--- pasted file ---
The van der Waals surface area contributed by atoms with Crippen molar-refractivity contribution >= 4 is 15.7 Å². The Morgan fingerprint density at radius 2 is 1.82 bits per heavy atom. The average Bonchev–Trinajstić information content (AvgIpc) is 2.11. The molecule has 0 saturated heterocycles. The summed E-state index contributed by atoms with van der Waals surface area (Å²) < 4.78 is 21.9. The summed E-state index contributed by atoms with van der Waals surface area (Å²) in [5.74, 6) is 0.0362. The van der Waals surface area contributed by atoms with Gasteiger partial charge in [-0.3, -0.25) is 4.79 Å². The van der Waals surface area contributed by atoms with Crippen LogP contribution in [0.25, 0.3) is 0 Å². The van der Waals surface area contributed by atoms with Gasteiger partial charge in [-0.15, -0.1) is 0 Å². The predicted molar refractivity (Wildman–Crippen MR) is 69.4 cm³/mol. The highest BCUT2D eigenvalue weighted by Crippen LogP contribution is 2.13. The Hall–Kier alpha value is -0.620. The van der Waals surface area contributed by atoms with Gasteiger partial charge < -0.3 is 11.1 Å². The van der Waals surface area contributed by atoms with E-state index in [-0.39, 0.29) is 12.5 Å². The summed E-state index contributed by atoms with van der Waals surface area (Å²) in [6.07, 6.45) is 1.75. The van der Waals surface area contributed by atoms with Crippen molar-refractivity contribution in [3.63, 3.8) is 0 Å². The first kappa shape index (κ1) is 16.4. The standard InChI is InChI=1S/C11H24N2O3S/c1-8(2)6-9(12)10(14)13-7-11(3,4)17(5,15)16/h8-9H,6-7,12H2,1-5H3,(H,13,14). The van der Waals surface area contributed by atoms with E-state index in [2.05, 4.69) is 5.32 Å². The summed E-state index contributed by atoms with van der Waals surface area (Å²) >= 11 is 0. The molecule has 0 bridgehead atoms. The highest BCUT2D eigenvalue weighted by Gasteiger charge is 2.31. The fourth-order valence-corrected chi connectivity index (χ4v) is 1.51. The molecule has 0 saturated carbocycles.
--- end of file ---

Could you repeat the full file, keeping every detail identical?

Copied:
The van der Waals surface area contributed by atoms with Crippen molar-refractivity contribution >= 4 is 15.7 Å². The Morgan fingerprint density at radius 2 is 1.82 bits per heavy atom. The average Bonchev–Trinajstić information content (AvgIpc) is 2.11. The molecule has 0 saturated heterocycles. The summed E-state index contributed by atoms with van der Waals surface area (Å²) < 4.78 is 21.9. The summed E-state index contributed by atoms with van der Waals surface area (Å²) in [5.74, 6) is 0.0362. The van der Waals surface area contributed by atoms with Gasteiger partial charge in [-0.3, -0.25) is 4.79 Å². The van der Waals surface area contributed by atoms with Crippen LogP contribution in [0.25, 0.3) is 0 Å². The van der Waals surface area contributed by atoms with Gasteiger partial charge in [-0.15, -0.1) is 0 Å². The predicted molar refractivity (Wildman–Crippen MR) is 69.4 cm³/mol. The highest BCUT2D eigenvalue weighted by Crippen LogP contribution is 2.13. The Hall–Kier alpha value is -0.620. The van der Waals surface area contributed by atoms with Gasteiger partial charge < -0.3 is 11.1 Å². The van der Waals surface area contributed by atoms with E-state index in [-0.39, 0.29) is 12.5 Å². The summed E-state index contributed by atoms with van der Waals surface area (Å²) in [6.07, 6.45) is 1.75. The van der Waals surface area contributed by atoms with Crippen molar-refractivity contribution in [3.63, 3.8) is 0 Å². The first kappa shape index (κ1) is 16.4. The standard InChI is InChI=1S/C11H24N2O3S/c1-8(2)6-9(12)10(14)13-7-11(3,4)17(5,15)16/h8-9H,6-7,12H2,1-5H3,(H,13,14). The van der Waals surface area contributed by atoms with E-state index in [2.05, 4.69) is 5.32 Å². The summed E-state index contributed by atoms with van der Waals surface area (Å²) >= 11 is 0. The molecule has 0 bridgehead atoms. The highest BCUT2D eigenvalue weighted by Gasteiger charge is 2.31. The fourth-order valence-corrected chi connectivity index (χ4v) is 1.51. The molecule has 0 saturated carbocycles.